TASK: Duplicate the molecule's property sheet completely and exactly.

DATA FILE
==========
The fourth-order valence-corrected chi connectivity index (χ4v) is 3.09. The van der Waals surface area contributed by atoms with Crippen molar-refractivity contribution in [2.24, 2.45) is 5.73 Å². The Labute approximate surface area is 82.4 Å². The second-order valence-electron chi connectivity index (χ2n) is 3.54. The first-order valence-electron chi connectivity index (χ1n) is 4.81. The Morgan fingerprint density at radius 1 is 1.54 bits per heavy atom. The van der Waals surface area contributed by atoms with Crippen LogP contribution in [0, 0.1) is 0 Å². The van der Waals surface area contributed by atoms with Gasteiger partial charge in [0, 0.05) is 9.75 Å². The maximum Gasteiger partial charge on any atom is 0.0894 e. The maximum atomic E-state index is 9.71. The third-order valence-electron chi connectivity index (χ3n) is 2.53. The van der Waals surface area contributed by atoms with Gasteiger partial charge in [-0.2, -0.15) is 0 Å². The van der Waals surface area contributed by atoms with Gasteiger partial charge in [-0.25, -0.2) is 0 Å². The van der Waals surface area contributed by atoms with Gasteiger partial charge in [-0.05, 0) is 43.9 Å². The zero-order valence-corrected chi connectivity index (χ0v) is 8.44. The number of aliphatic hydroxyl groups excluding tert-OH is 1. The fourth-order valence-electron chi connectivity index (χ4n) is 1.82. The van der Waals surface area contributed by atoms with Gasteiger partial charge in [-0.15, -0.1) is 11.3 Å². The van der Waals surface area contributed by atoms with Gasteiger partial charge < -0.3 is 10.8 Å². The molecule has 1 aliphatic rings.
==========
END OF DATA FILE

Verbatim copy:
The fourth-order valence-corrected chi connectivity index (χ4v) is 3.09. The van der Waals surface area contributed by atoms with Crippen molar-refractivity contribution in [2.24, 2.45) is 5.73 Å². The Labute approximate surface area is 82.4 Å². The second-order valence-electron chi connectivity index (χ2n) is 3.54. The first-order valence-electron chi connectivity index (χ1n) is 4.81. The Morgan fingerprint density at radius 1 is 1.54 bits per heavy atom. The van der Waals surface area contributed by atoms with Crippen LogP contribution in [0, 0.1) is 0 Å². The van der Waals surface area contributed by atoms with Gasteiger partial charge in [0, 0.05) is 9.75 Å². The maximum Gasteiger partial charge on any atom is 0.0894 e. The maximum atomic E-state index is 9.71. The third-order valence-electron chi connectivity index (χ3n) is 2.53. The van der Waals surface area contributed by atoms with Gasteiger partial charge in [-0.2, -0.15) is 0 Å². The van der Waals surface area contributed by atoms with Gasteiger partial charge in [-0.25, -0.2) is 0 Å². The van der Waals surface area contributed by atoms with Gasteiger partial charge in [-0.05, 0) is 43.9 Å². The zero-order valence-corrected chi connectivity index (χ0v) is 8.44. The number of aliphatic hydroxyl groups excluding tert-OH is 1. The fourth-order valence-electron chi connectivity index (χ4n) is 1.82. The van der Waals surface area contributed by atoms with Gasteiger partial charge in [-0.15, -0.1) is 11.3 Å². The van der Waals surface area contributed by atoms with Gasteiger partial charge < -0.3 is 10.8 Å². The molecule has 1 aliphatic rings.